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UK 1953: unadopted prototype designs of Elizabeth II

Started by <k>, January 25, 2023, 08:03:52 PM

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<k>

The following images come from the website of The Royal Mint Museum (UK).

I have edited the images for extra clarity.

The Royal Mint Museum is well worth a visit.
Visit the website of The Royal Mint Museum.

See: The Royal Mint Museum.

<k>

UK English and Scottish shilling 1953-ptn-.jpg

UK shilling patterns.   Left: England; right: Scotland.


Here you see the first pattern shillings of 1953.

One represents England, the other Scotland.

They were designed by Edgar Fuller.


Images © The Royal Mint Museum.
Visit the website of The Royal Mint Museum.

See: The Royal Mint Museum.

<k>

UK English and Scottish shilling 1953-ptn.jpg

UK shilling patterns.   Left: England; right: Scotland.
 :-X

Here you see the next pattern shillings of 1953.

One represents England, the other Scotland.

They were designed by William Gardner.


Images © The Royal Mint Museum.
Visit the website of The Royal Mint Museum.

See: The Royal Mint Museum.

<k>

Visit the website of The Royal Mint Museum.

See: The Royal Mint Museum.

<k>

UK 6d 1953-ptn.jpg


UK 6 pence pattern of 1963.


Image © The Royal Mint Museum.
Visit the website of The Royal Mint Museum.

See: The Royal Mint Museum.

<k>

Visit the website of The Royal Mint Museum.

See: The Royal Mint Museum.

<k>



The English shilling pattern is on the left.


Look at the English shilling pattern.

It resembles the issued 2 shlllings design somewhat.



UK 2 shillings 1953.jpg

UK, 2 shillings, 1953.
Visit the website of The Royal Mint Museum.

See: The Royal Mint Museum.

<k>

UK Ledward's sketches.jpg

Images © The Royal Mint Museum.


Here you see the preliminary designs for the 1953 Coronation 5 shillings coin.

They were designed by Gilbert Ledward.





The issued UK Coronation 5 shillings coin of 1953.

See also: UK: the Queen on horseback.
Visit the website of The Royal Mint Museum.

See: The Royal Mint Museum.

<k>

See the original document on the Royal Mint Museum's website:

Photographs and designs to be considered at the 126th Meeting of the Royal Mint Advisory Committee.

My thanks to the staff of the Royal Mint Museum for providing the link to these images.
Visit the website of The Royal Mint Museum.

See: The Royal Mint Museum.

Alan71

It's interesting that some of the designs lack the "Fid Def", though some unnecessarily carry the denomination twice.

Presumably there was the possibility of moving the "Fid Def" to the obverse, to match the bronze coins.

What was the reasoning in having it on the reverse of the "silver" coins?  It's part of the monarch's titles, so why were they split between obverse and reverse, but not on the bronze coins?  Decimalisation certainly tidied that up.

<k>

Yes, on the Elizabethan predecimal coins, F.D. appears on the obverse of the farthing, penny and three pence, but on the higher denominations, which are all copper-nickel, FID DEF appears on the reverse. There are many ways to crack an egg, I suppose. Or maybe FID DEF was used to fill some of the blank space on the reverses of the higher denominations. But yes, consistency is best. Why didn't they think of that at the time, when examining the designs and legends?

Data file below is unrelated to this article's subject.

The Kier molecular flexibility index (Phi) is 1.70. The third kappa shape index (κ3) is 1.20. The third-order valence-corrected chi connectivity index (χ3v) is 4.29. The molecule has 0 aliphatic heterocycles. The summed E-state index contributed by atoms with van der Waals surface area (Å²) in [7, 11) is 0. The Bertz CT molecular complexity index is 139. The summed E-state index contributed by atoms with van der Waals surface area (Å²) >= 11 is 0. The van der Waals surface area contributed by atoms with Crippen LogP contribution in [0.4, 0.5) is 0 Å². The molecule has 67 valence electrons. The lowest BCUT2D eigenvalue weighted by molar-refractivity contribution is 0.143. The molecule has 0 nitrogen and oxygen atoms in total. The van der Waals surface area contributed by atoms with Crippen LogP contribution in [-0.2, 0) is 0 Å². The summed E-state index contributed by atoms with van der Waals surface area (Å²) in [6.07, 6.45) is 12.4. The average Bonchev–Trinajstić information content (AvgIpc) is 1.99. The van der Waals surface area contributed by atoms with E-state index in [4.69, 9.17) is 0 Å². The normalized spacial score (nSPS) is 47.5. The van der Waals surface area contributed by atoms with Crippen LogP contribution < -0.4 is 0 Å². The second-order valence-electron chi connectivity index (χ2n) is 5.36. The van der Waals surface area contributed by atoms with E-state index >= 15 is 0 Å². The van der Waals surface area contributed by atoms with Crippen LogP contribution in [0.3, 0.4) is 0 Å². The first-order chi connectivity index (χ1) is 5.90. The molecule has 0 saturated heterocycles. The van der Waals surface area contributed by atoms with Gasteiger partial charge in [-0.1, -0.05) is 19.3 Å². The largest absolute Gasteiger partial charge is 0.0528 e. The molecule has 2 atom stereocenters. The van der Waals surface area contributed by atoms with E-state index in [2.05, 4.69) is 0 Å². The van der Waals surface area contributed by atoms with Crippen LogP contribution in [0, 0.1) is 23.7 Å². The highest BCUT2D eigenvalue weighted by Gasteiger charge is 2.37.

Visit the website of The Royal Mint Museum.

See: The Royal Mint Museum.

Figleaf

In Tudor and Stuart times, the religious title was relevant, Since the ascent of the house of Hannover, it became an empty tradition only, all the more so because only the UK and Switzerland still used latin on coins at the time. At least Switzerland has a reason.

Peter
An unidentified coin is a piece of metal. An identified coin is a piece of history.

<k>

Quote from: Figleaf on January 26, 2023, 09:59:44 AMonly the UK and Switzerland still used Latin on coins at the time. At least Switzerland has a reason.

Over half a million people in Wales speak Welsh on a daily basis. Some have no need to speak English. Admittedly the number of true native Irish and Scots Gaelic speakers in the UK is tiny.
Visit the website of The Royal Mint Museum.

See: The Royal Mint Museum.

FosseWay

On the placing of FID DEF - I think it was probably just for the banal reason that something needed to go there! I agree it does seem odd to have half the series with all the Queen's titles on the same side and half with them split over both. But the fact of splitting them is not new: especially under the Hanoverian monarchs who had extremely long titles, it was the norm for them to extend over both sides. Generally the most important bits - the monarch's name, and the "King/Queen by the grace of God" bit, were around the portrait, with the rest on the other side.

As to Latin - as <k> says, English is not the only language of the UK. Changing the titles to English would raise questions of selective inclusivity, while in the modern age it doesn't really matter what is written on the coins in terms of royal titles. The person's name is there plainly, as is their portrait, and any immediately relevant practical information is in English.